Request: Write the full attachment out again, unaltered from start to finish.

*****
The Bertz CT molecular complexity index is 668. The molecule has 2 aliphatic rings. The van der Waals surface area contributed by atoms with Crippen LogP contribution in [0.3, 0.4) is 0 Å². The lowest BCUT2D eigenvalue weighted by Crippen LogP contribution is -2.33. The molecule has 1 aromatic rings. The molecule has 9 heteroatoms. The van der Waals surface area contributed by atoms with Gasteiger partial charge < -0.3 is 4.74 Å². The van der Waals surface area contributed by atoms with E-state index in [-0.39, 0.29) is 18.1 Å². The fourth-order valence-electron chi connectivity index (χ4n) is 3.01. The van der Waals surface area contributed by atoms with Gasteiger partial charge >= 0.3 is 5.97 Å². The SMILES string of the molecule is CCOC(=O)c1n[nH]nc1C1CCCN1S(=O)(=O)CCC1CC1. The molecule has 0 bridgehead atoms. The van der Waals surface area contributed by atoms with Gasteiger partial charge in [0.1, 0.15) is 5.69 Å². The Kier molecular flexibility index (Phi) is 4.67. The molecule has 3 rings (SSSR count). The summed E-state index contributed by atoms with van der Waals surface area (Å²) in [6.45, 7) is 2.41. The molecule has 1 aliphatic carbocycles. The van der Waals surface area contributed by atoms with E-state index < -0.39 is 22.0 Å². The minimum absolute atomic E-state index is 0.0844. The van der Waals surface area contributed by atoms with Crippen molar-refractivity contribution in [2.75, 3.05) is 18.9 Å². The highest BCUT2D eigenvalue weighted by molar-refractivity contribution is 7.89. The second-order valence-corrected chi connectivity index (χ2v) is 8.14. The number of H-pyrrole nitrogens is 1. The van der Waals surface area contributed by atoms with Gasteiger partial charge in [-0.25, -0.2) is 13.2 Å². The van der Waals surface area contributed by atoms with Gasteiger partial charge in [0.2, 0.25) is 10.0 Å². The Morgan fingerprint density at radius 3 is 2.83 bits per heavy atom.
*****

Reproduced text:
The Bertz CT molecular complexity index is 668. The molecule has 2 aliphatic rings. The van der Waals surface area contributed by atoms with Crippen LogP contribution in [0.3, 0.4) is 0 Å². The lowest BCUT2D eigenvalue weighted by Crippen LogP contribution is -2.33. The molecule has 1 aromatic rings. The molecule has 9 heteroatoms. The van der Waals surface area contributed by atoms with Gasteiger partial charge < -0.3 is 4.74 Å². The van der Waals surface area contributed by atoms with E-state index in [-0.39, 0.29) is 18.1 Å². The fourth-order valence-electron chi connectivity index (χ4n) is 3.01. The van der Waals surface area contributed by atoms with Gasteiger partial charge >= 0.3 is 5.97 Å². The SMILES string of the molecule is CCOC(=O)c1n[nH]nc1C1CCCN1S(=O)(=O)CCC1CC1. The molecule has 0 bridgehead atoms. The van der Waals surface area contributed by atoms with Gasteiger partial charge in [0.1, 0.15) is 5.69 Å². The Kier molecular flexibility index (Phi) is 4.67. The molecule has 3 rings (SSSR count). The summed E-state index contributed by atoms with van der Waals surface area (Å²) in [6.45, 7) is 2.41. The molecule has 1 aliphatic carbocycles. The van der Waals surface area contributed by atoms with E-state index < -0.39 is 22.0 Å². The minimum absolute atomic E-state index is 0.0844. The van der Waals surface area contributed by atoms with Crippen molar-refractivity contribution in [2.75, 3.05) is 18.9 Å². The highest BCUT2D eigenvalue weighted by molar-refractivity contribution is 7.89. The second-order valence-corrected chi connectivity index (χ2v) is 8.14. The number of H-pyrrole nitrogens is 1. The van der Waals surface area contributed by atoms with Gasteiger partial charge in [-0.25, -0.2) is 13.2 Å². The van der Waals surface area contributed by atoms with Gasteiger partial charge in [0.2, 0.25) is 10.0 Å². The Morgan fingerprint density at radius 3 is 2.83 bits per heavy atom.